Authorities Monitoring Threats Ahead of Richmond Gun Rally
Last year’s Richmond gun rally was a show of force for Second Amendment advocates, who thronged downtown in a scene the city had never seen before. But a similar spectacle is unlikely this year as second amendment activists will protest from cars and buses on Jan. 18.
And while the country is on edge after rioters stormed the U.S. Capitol, the event has not attracted the same level of interest in fringe and far-right media such as Infowars' Alex Jones. Virginia Citizens Defense League president Philip Van Cleave characterized the 2020 event as peaceful and said this year’s would be, too.
“We're not going to encourage any kind of violence; we never have,” Van Cleave said. “If there happens to be some, it won't be because we encouraged it, that's for sure.”
Still, Van Cleave said there was always a chance “provocateurs” could cause trouble. The FBI arrested three alleged members of a white supremicist group just days before last year’s rally, which also drew members of several far-right militia groups. Brian Moran, Virginia’s Secretary of Public Safety, said law enforcement agencies were collaborating to monitor similar threats this year.
Gun control activists like Lori Haas, director of advocacy at the Coalition to Stop Gun Violence, are wary. Haas is planning to advocate for legislation in next week’s session to permanently put in place what are now short-term rules banning guns from Capitol Square as well as legislation banning guns from polling locations.
“We have seen the gun lobby and many Republicans suggest and intimidate and promote the notion that the guy with the guns makes the rules,” Haas said.
At least one of the announced virtual speakers at the VCDL event, Jared Yanis, attended Wednesday’s rally in Washington D.C. Yanis said in an email that he did not storm the Capitol and did not condone those activities, though he reposted a Facebook post saying U.S. Capitol Police should “do themselves a favor and go home.”
“Far too often, many of us want something to be done, but when people step up and do something about it, you’ve got shit to say about them,” he said in a video he posted to YouTube on his way home on Wednesday.
Unlike past years, lawmakers won’t be at their usual chamber in the Capitol for the 2021 sesion that begins January 13. The VCDL caravans will pass nearby the state Senate’s temporary chambers at the Science of Museum, while members of the House of Delegates are meeting virtually. Mike Dickenson, a former Richmond City Council candidate who is now running as a Republican for the House of Delegates, is planning his own rally at Lee Monument.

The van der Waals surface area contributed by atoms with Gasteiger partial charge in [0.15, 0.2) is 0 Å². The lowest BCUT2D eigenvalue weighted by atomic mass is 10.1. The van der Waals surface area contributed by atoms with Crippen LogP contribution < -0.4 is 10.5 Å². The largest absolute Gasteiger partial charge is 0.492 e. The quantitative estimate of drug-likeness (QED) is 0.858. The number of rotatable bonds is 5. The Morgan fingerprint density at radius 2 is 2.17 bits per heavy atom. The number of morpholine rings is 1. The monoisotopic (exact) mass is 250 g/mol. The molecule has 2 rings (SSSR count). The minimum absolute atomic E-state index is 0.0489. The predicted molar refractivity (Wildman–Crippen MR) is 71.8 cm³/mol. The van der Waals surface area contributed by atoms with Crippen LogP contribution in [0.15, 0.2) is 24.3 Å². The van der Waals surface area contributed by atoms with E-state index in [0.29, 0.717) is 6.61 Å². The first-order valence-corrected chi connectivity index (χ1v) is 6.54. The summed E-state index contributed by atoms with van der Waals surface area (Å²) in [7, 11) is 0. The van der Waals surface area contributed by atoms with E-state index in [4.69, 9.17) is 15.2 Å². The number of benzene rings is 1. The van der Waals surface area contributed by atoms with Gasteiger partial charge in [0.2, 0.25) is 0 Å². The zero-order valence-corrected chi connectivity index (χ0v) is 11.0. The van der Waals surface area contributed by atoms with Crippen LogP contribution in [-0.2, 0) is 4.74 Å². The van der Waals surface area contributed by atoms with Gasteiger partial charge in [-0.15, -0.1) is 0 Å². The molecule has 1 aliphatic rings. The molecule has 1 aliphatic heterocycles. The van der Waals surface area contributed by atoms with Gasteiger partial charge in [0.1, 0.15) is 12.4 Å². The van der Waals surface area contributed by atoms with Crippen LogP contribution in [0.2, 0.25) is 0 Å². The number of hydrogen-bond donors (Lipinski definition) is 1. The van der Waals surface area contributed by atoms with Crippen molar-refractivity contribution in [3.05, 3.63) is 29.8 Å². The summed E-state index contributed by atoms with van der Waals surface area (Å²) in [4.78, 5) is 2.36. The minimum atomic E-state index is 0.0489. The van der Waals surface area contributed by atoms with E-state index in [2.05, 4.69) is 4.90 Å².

While VCDL members could exit the caravan on foot, an ordinance passed last year allows Richmond to prevent protestors from carrying firearms during public events in public areas. Critics argue the ban has been unevenly enforced. The Richmond Police Department did not respond to a request for comment.
VCDL’s setup marks the latest incarnation of so-called Lobby Day, when special interest groups traditionally take advantage of the Martin Luther King, Jr. holiday to swarm lawmakers’ offices and hold rallies in Capitol Square. This year, gun control groups and other progressive causes swooped on permits before VCDL under circumstances that the groups dispute.
Either way, Van Cleave said the new arrangement worked out in the pandemic given the statewide restrictions on gatherings of more than ten people. The group’s methodical organizing has for years made it one of the most powerful grassroots lobbying groups in Richmond, though its influence has diminished under Virginia’s new Democratic majority.
“We're not going away,” Van Cleave said. “They can fantasize over that, but it's not happening.”
Editor's Note: This article has been updated to include Jared Yanis' statement that he did not join the riot in the U.S. Capitol.